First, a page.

Me: I remember talking with you years ago about our mutual passion for adoption + orphan care. A lot of people have told me they want to foster or adopt someday, but I see a small percentage of them truly act on it. I’m so glad to see you living this out! Matt, when did foster care come into your world?

Matt: The first time foster care hit my world was in a Chinese food parking lot with Jennie (he laughs). We were picking up takeout for her Mom and Dad + at this point we were just talking about the possibility of being engaged. Jennie told me that if I wasn’t on board with fostering and adopting, that would have been it for us because she wanted to do it so badly.

Jennie: For some reason sitting in the parking lot, it hit me. I just started crying. I said to him in tears, “You don’t understand…I am going to foster or adopt. I’m going to do it, with or without you. So you better just tell me now if you want to do that, or else this is just over. This is God’s call on my life + if you’re not ok with it then you’re not the guy for me.”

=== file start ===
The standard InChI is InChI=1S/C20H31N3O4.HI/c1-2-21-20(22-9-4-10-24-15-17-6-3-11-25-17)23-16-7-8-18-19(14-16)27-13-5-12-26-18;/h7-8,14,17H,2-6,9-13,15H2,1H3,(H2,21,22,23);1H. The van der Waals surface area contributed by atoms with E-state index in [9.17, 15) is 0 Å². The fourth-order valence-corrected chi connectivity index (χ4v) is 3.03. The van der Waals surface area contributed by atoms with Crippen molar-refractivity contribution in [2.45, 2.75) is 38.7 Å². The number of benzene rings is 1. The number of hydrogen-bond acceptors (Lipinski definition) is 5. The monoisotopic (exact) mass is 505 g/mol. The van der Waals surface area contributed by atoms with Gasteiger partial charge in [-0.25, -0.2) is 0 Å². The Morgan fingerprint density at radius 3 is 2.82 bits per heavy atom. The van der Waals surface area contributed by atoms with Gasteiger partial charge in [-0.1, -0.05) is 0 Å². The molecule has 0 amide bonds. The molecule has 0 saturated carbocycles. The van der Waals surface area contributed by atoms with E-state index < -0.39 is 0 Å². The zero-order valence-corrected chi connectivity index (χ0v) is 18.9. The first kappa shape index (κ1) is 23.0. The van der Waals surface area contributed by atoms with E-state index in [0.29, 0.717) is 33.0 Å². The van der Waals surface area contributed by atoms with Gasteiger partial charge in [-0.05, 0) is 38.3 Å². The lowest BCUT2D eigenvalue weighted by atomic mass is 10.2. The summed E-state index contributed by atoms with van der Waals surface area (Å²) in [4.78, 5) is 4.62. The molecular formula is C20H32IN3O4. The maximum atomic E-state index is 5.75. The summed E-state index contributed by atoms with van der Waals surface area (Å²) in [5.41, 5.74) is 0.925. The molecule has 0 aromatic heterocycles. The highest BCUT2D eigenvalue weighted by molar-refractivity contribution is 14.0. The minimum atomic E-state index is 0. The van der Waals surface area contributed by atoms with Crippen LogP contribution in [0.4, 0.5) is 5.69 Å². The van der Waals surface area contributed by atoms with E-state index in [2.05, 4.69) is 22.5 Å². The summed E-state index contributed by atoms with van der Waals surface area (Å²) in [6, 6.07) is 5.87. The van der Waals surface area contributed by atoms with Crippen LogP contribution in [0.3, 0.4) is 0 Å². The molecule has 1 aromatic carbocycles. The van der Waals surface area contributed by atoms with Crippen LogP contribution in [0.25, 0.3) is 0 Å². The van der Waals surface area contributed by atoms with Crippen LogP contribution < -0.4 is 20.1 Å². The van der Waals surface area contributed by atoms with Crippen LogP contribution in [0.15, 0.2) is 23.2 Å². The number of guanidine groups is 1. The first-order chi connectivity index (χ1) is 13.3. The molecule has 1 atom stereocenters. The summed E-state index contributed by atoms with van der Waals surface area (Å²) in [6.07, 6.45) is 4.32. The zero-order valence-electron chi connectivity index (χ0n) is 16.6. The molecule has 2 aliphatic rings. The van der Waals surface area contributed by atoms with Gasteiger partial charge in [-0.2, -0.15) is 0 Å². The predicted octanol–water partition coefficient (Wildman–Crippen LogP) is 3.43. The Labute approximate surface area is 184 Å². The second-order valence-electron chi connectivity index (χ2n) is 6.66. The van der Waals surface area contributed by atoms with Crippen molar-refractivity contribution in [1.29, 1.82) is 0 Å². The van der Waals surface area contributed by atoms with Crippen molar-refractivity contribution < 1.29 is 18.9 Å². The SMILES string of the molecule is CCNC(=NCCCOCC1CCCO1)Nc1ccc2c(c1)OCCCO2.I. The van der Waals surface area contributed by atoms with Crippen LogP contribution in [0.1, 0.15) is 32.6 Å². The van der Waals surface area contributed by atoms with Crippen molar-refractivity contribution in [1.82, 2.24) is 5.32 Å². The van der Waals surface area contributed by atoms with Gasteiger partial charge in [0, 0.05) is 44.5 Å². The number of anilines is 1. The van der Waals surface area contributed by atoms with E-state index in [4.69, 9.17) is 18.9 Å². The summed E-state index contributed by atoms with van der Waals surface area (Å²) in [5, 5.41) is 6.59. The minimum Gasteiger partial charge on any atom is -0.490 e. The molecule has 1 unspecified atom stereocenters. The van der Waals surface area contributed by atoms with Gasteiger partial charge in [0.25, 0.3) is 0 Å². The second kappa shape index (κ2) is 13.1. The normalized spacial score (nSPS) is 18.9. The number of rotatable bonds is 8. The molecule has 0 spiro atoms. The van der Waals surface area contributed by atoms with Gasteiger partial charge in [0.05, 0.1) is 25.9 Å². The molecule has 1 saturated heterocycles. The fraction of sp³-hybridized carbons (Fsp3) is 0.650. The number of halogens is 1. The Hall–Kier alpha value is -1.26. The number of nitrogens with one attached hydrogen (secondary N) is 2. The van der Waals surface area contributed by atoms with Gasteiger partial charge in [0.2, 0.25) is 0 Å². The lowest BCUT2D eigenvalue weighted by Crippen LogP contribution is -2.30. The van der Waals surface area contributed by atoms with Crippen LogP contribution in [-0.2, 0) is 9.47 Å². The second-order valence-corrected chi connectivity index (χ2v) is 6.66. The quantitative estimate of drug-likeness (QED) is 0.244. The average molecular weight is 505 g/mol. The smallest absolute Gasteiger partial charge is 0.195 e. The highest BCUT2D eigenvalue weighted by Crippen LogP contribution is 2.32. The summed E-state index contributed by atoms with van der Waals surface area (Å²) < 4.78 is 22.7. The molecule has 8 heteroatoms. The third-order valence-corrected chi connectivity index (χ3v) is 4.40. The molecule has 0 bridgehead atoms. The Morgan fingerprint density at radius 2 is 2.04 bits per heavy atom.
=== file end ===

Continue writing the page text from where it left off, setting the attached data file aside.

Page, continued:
I was going to tell him to walk away. And he was so puzzled. But he said, “If that’s what you want to do, that’s what I want to do, too.”

Matt: Growing up my mother would always take in people. There were always people around who weren’t blood relatives living with us. And mom would sacrifice many things…making extra food + driving people places. So I was brought up being made accustomed to helping other people, thanks to her.


Me: At what point did you both decide to foster children?

Jennie: So shortly after that conversation in the Chinese restaurant parking lot we got engaged + six months later we were married. We were newlyweds so we weren’t going to jump into it.

After our biological son Pierce was about a year old we started doing respite care for our friend’s foster children. We wanted to see how well we could really handle it. We wanted to test the waters to really see what it was like.